October 30, 2008
New Analysis Details County-by-County Participation in the School Breakfast Program in Maryland
Baltimore, MD – October 30, 2008 – Only 43.7 eligible low-income children across Maryland participated in school breakfast for every 100 who participated in school lunch during the 2007-2008 school year, according to a new analysis by Maryland Hunger Solutions. By county, the results varied widely. Howard County had just 20.39 percent of eligible children participating in school breakfast, while 70.88 percent in Somerset County participated.
“Breakfast helps children learn, and it promotes good health,” said Kimberley Chin, director of Maryland Hunger Solutions. “Our analysis looks at breakfast participation across Maryland – in every county – and found that some counties are doing very well but some need to do a lot more in reaching hungry children. As more Marylanders struggle with rising food costs and a weakened economy, a healthy morning meal may be out of reach for many families to provide. Schools – and the state – must make breakfast a priority and reach as many eligible children as they can.”
The full analysis is available online at: www.mdhungersolutions.org/pdf/breakfastinmdcounties08.pdf.
Low participation in the School Breakfast Program has real consequences, both for the children who are not receiving a healthy meal and for education budgets. In 2007-2008, Maryland schools lost $1.35 every day in federal funding for every child who would have received a free breakfast and $1.05 for every child who would have received a reduced-price breakfast, but was not served.
In the 2007-2008 school year, if Maryland reached a reasonable target of 70 children eating breakfast for every 100 eating lunch, almost 55,000 more children would have received a healthy school breakfast every day, and Maryland would have received an additional $11.8 million in federal child nutrition funding.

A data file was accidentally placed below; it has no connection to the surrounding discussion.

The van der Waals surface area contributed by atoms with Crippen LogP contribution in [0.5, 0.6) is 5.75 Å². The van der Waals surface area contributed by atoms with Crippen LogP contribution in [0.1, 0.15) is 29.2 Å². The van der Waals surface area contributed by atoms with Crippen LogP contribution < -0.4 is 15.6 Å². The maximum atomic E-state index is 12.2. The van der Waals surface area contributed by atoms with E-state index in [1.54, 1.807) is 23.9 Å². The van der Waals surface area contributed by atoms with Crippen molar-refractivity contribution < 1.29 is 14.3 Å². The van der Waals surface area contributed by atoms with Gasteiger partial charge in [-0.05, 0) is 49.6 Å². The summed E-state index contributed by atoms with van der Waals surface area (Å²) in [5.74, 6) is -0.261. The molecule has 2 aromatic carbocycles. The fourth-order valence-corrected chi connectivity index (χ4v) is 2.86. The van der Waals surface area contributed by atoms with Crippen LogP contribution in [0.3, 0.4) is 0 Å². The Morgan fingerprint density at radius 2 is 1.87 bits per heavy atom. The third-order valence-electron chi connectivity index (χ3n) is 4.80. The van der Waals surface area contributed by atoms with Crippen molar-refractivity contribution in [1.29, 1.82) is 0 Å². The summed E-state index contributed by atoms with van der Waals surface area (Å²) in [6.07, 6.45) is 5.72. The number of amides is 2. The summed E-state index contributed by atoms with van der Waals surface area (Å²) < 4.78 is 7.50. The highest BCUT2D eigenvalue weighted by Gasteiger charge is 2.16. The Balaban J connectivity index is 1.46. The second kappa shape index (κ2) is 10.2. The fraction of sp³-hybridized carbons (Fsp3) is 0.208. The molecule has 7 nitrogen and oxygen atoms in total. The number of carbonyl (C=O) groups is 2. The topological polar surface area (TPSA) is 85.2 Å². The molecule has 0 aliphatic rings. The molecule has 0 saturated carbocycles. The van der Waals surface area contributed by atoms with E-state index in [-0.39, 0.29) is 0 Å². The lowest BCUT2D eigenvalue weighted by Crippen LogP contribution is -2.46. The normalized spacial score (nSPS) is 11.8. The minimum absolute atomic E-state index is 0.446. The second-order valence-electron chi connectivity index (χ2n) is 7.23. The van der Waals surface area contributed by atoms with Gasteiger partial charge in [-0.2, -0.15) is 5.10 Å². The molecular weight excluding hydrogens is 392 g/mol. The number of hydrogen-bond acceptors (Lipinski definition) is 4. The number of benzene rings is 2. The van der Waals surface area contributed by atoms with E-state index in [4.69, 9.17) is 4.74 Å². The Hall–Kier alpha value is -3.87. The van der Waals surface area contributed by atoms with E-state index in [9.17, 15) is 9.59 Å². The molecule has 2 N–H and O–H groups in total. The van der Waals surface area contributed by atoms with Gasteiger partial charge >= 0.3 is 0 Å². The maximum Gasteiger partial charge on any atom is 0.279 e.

Most of this money was lost by the counties with larger populations. Five areas around the state – Baltimore City, Prince George’s County, Montgomery County, Baltimore County and Anne Arundel County – together lost more than $9 million.
The analysis also looked at the impact of Maryland Meals for Achievement, which is a very successful state program that supports breakfast in the classroom initiatives. Counties with smaller populations had a greater percentage of schools participating in Maryland Meals for Achievement and had higher participation rates in school breakfast as a result.
Because of the state’s budget deficit, the Maryland Board of Public Works recently approved a 10 percent cut to the MMFA program for the 2008-2009 school year.
“Maryland Meals for Achievement improves school breakfast participation, and the state should continue to invest in the program,” said Chin. “But, even without this initiative, many schools can still use federal School Breakfast Program funds to implement programs that are proven to boost participation. They can serve breakfast in the classroom at the start of the school day or offer breakfast from ‘grab and go’ carts in the hallways.”
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Maryland Hunger Solutions, an anti-hunger and nutrition organization, is dedicated to ending hunger in Maryland by raising awareness of the problem among the public, media, and policymakers, and changing policy and practice to connect struggling families to the School Breakfast Program and other federal nutrition programs. Maryland Hunger Solutions is an initiative of the Food Research and Action Center.